Love him or hate him, the industrial scene needs people like Matt Fanale of Caustic. A genre which is both highly technical and non-mainstream simply invites humourless elitism, serious subject matters and hours obsessing over the minutiae of production. It would be wrong to call Caustic a 'novelty project', but neither is it one you can take too seriously either. It's the light relief we all need once in a while.

A sizeable tracklisting is always cause for concern - could I really make through 18 tracks? I was pleasantly surprised that I not only could, but actually enjoyed a lot of what I heard along the way. The opening piece "Failing at the School of Life" was a messy two minutes of shouting over breakbeats, but it was a mere precursor to "Laugh Like Mutants". I was not expecting a six-and-a-half-minutes Godflesh-esque grind, all jackhammering drums and walls of guitar noise (yes, a real guitarist! Normal instruments still have life in them!), but somehow the Caustic touch seems to add a certain something to this largely-forgotten style.

Elsewhere we get a more conventional (aka "Combichrist style") stompathon, with "Bury You Alive" and "Bigger Faster NOW!!!" both carrying off the kick drum pulse, searing leads and shout-it-out vox with conviction. The ingeniously titled "Demon Seed Semen Deed" follows a similar style, adding both a hard acid techno synth line and a descending chord sequence that actually make the track sound like a bona-fide song. Yeah, there's more to nailing this style than a bunch of kick drums, synth presets and shouted insults (such releases are regularly crucified on these pages, none of us are fooled by it!).

There's also a more experimental side to Caustic. Matt seems to adopt a 'throw it and see if it sticks' mentality, stuffing his albums full of deviations from the stompy norm and letting the listener pick out the bits that work. For me, the extreme vocal processing and hard, blunt melody of "Graver Guru" won me over (and I even get what he's trying to say about scene DJs). The collaboration with Android Lust "Bleed You Out" also works well, the Caustic instrumental palette sitting well with the female vocals and producing something that is surprisingly musical for a Caustic album. Although really it just sounds like an out-take from an Android Lust album. That's OK with me, though. I like Android Lust.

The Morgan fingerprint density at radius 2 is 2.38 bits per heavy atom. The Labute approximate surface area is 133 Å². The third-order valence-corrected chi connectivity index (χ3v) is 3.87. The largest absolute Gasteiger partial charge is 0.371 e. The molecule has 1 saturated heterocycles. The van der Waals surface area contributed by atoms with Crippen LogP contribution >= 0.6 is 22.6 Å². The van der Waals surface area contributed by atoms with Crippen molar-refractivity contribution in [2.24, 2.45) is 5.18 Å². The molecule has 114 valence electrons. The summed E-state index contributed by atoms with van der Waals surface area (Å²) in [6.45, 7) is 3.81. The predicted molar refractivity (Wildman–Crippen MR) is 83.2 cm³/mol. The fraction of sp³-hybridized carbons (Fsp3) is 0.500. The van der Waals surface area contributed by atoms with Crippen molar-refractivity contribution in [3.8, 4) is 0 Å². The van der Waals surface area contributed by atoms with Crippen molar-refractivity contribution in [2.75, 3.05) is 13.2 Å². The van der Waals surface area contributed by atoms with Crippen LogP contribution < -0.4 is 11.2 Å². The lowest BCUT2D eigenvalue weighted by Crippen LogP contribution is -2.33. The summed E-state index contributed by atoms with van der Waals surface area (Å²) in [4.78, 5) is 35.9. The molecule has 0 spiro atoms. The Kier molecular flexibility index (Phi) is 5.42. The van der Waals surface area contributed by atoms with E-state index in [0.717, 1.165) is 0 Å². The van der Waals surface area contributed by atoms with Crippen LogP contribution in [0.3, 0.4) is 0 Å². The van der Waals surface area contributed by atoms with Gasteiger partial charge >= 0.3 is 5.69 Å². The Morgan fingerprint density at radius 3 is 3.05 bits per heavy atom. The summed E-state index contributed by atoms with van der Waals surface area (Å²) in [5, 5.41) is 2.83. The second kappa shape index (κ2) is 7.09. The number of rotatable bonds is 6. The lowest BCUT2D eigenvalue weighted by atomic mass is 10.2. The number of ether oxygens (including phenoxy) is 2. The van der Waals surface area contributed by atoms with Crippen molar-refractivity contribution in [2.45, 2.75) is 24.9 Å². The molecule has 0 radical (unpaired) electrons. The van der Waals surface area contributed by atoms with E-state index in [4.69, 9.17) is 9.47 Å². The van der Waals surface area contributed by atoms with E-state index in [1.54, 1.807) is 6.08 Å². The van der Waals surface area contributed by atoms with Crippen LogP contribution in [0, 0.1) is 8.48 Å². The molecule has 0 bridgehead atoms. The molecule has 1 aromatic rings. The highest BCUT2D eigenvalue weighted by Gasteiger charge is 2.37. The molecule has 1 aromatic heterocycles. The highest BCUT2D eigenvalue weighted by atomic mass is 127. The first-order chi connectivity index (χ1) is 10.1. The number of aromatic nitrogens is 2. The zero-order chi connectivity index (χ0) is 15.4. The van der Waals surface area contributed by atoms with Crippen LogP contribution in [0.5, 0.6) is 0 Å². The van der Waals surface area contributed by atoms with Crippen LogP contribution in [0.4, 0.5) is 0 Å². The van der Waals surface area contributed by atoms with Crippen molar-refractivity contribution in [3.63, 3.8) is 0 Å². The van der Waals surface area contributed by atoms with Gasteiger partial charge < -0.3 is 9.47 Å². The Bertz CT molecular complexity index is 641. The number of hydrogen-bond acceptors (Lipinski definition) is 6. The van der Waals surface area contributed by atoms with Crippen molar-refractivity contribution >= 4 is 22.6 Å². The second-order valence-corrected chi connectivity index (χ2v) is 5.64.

I didn't get what some of the other tracks were trying to do. The iVardensphere vs Caustic colab "Ghost Like Swayze" goes for a spacious, minimal electronic texture, which is technically well-executed but lacking a certain "flow". "Internet Model" tries to make some kind of valid social statement, but the sparse musical accompaniment, amounting to a few clicks and cello flourishes (another real instrument!) just seem to tell me to file it under "filler", as there's just not enough substance. The syncopated stabs and fluid bassline of "We Never Learn" create an atmosphere quite unlike anything heard in the industrial scene to date, but the standard-issue shouted vocals sound misplaced. And the album finale "Fin (Again) Begin (Again)" seems to want to recreate "Pimpf" from the end of 'Music For The Masses'. Nice try, but not quite hitting the mark depth-wise.

So something is still amiss with Caustic's quality control, that's for sure. I've found most of his albums outstay their welcome, this one being no exception, and it's not the most polished production either, the lengthy list of producer credits going some way to explaining the lack of any real unity to the albums sound. But there's a lot to enjoy along the way, and unlike some projects, there's actually a feeling that the whole hopping between genres thing is an essential part of the project appeal rather than an a self-concious attempt to sound 'diverse'. Shoehorning unrelated influences into songs isn't always a good thing, but Matt Fanale seems to get away with it. Feb 08 2013

Jonny Hall

info@brutalresonance.com
Writer and contributor on Brutal Resonance

Share this review

Facebook
Twitter
Google+
0
Shares

Shortly about us

Started in spring 2009, Brutal Resonance quickly grew from a Swedish based netzine into an established International zine of the highest standard.

We cover genres like Synthpop, EBM, Industrial, Dark Ambient, Neofolk, Darkwave, Noise and all their sub- and similar genres.

© Brutal Resonance 2009-2016
Designed by and developed by Head of Mímir 2016